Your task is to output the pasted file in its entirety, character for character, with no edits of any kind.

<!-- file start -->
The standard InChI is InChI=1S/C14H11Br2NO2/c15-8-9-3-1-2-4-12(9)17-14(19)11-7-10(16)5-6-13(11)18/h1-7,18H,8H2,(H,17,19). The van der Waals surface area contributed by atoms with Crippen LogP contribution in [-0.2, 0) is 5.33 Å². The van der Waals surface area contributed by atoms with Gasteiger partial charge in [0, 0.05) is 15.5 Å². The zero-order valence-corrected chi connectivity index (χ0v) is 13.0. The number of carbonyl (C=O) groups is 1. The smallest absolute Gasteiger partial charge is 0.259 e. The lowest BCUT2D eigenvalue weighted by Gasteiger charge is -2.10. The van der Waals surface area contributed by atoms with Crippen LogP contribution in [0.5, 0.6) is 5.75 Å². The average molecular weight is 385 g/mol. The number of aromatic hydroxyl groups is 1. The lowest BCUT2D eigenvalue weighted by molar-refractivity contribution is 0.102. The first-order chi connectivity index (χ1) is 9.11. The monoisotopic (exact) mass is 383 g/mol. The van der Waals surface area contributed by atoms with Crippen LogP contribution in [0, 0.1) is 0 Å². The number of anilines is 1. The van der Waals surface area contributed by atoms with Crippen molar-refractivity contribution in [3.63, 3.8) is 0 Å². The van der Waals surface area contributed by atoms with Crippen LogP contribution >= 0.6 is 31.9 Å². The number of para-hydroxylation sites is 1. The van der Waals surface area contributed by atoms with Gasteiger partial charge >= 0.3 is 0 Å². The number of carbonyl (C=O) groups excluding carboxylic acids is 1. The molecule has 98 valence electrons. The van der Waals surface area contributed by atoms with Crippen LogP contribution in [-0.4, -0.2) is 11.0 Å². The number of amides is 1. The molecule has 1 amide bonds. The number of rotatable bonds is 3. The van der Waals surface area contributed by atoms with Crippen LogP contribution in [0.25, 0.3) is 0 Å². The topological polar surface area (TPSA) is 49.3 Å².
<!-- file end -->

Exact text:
The standard InChI is InChI=1S/C14H11Br2NO2/c15-8-9-3-1-2-4-12(9)17-14(19)11-7-10(16)5-6-13(11)18/h1-7,18H,8H2,(H,17,19). The van der Waals surface area contributed by atoms with Crippen LogP contribution in [-0.2, 0) is 5.33 Å². The van der Waals surface area contributed by atoms with Gasteiger partial charge in [0, 0.05) is 15.5 Å². The zero-order valence-corrected chi connectivity index (χ0v) is 13.0. The number of carbonyl (C=O) groups is 1. The smallest absolute Gasteiger partial charge is 0.259 e. The lowest BCUT2D eigenvalue weighted by Gasteiger charge is -2.10. The van der Waals surface area contributed by atoms with Crippen LogP contribution in [0.5, 0.6) is 5.75 Å². The average molecular weight is 385 g/mol. The number of aromatic hydroxyl groups is 1. The lowest BCUT2D eigenvalue weighted by molar-refractivity contribution is 0.102. The first-order chi connectivity index (χ1) is 9.11. The monoisotopic (exact) mass is 383 g/mol. The van der Waals surface area contributed by atoms with Crippen LogP contribution in [0, 0.1) is 0 Å². The number of anilines is 1. The van der Waals surface area contributed by atoms with Crippen molar-refractivity contribution in [3.63, 3.8) is 0 Å². The van der Waals surface area contributed by atoms with Crippen LogP contribution >= 0.6 is 31.9 Å². The number of para-hydroxylation sites is 1. The van der Waals surface area contributed by atoms with Gasteiger partial charge >= 0.3 is 0 Å². The number of carbonyl (C=O) groups excluding carboxylic acids is 1. The molecule has 98 valence electrons. The van der Waals surface area contributed by atoms with Crippen LogP contribution in [-0.4, -0.2) is 11.0 Å². The number of amides is 1. The molecule has 1 amide bonds. The number of rotatable bonds is 3. The van der Waals surface area contributed by atoms with Crippen LogP contribution in [0.25, 0.3) is 0 Å². The topological polar surface area (TPSA) is 49.3 Å².